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Last May, I was working at a church, and it was awful. The pastor was a perfectionist, slow to praise and quick to point out anything I did wrong. The last straw came when he told me that he’d decided I had five typos left, and then I’d be out of a job. I hadn’t thought I was making that many mistakes, and I knew I was putting effort into my work. I also was involved in other projects, like helping overhaul the website, that were acknowledged minimally, if at all. So I quit.

About a week later, I was chatting to my MFA program director, who’s also the co-founder and editor of a literary magazine, and when she heard I needed work, she offered me a job on the spot. It’s a fantastic job. I’ve learned how to use two new computer programs since I’ve been here (not to mention a new operating system), and gotten markedly better than I used to be at two more. My bosses now are all about exploration and playfulness, and much less about mechanical perfection. I design posters, for example, for guest poets and speakers, for example, and once or twice it’s happened that a typo went to print and it hasn’t been a big deal (I keep wanting to clarify – I really don’t mess up that often, and I catch more errors than I make, but sometimes ‘night’ gets changed to ‘evening’ at the last second and I forget to switch ‘a’ to ‘an’). If I was thoughtless or careless about what I was doing, that would be another story, but in this job the bigger picture of what I’m doing matters more than any little bumps.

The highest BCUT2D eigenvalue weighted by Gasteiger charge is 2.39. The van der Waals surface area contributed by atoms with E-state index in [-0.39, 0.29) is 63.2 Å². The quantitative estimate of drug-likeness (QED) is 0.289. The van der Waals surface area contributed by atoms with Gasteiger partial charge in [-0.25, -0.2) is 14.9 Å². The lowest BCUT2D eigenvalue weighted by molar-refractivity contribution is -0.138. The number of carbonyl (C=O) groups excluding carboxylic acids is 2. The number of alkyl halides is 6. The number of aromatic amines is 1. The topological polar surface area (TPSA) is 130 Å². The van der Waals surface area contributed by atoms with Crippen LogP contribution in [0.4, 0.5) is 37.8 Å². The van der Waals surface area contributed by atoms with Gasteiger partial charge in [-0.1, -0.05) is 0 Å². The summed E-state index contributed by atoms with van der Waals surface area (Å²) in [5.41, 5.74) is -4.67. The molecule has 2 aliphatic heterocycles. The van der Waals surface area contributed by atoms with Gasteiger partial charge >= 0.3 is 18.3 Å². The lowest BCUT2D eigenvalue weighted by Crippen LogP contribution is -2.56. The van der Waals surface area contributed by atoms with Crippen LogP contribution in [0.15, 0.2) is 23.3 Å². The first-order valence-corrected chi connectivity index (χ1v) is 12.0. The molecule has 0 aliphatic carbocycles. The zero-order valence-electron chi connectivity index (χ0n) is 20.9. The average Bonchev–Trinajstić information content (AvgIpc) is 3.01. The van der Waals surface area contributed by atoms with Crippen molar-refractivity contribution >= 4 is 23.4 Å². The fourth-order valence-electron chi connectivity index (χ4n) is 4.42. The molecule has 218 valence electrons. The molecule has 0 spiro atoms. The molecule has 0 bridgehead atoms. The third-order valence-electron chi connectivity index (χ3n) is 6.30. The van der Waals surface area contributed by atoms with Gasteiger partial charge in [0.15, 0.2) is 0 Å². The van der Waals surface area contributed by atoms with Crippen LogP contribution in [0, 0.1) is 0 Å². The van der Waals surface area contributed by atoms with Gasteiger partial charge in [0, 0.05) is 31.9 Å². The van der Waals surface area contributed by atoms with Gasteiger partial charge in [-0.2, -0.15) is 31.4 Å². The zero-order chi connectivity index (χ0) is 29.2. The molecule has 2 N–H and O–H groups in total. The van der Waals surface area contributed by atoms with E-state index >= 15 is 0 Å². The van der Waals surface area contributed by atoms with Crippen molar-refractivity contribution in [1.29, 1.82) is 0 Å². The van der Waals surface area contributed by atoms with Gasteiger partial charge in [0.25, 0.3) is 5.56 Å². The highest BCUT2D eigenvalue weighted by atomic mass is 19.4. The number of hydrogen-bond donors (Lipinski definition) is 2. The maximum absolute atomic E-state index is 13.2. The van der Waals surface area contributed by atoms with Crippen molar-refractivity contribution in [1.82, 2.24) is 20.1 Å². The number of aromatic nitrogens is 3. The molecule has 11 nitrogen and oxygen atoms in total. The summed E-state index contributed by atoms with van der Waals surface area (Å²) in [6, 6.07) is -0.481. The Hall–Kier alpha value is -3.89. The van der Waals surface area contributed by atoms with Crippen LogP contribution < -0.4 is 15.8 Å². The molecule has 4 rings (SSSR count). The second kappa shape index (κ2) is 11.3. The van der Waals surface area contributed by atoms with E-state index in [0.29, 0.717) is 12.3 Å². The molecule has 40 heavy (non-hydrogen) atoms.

I’m still working on making a similar shift in my writing life. I’m still too quick to scold myself for not being as good or fast or prolific as I want to be, and need a hugely significant achievement (see Exhibit A) to happen in order to feel proud of what I’m doing. So I’m trying to quit, or rather I’m trying to be that kind of supportive presence for myself. I’ve got a new essay up in Stories & Things, a little piece I’ve been meaning to write for a while now, but hadn’t, perhaps because I thought it was too light to really matter. Now it’s written, and it made me happy to write it, and I hope someone may read it and like it too, but what’s best is that it is there now when it wasn’t before.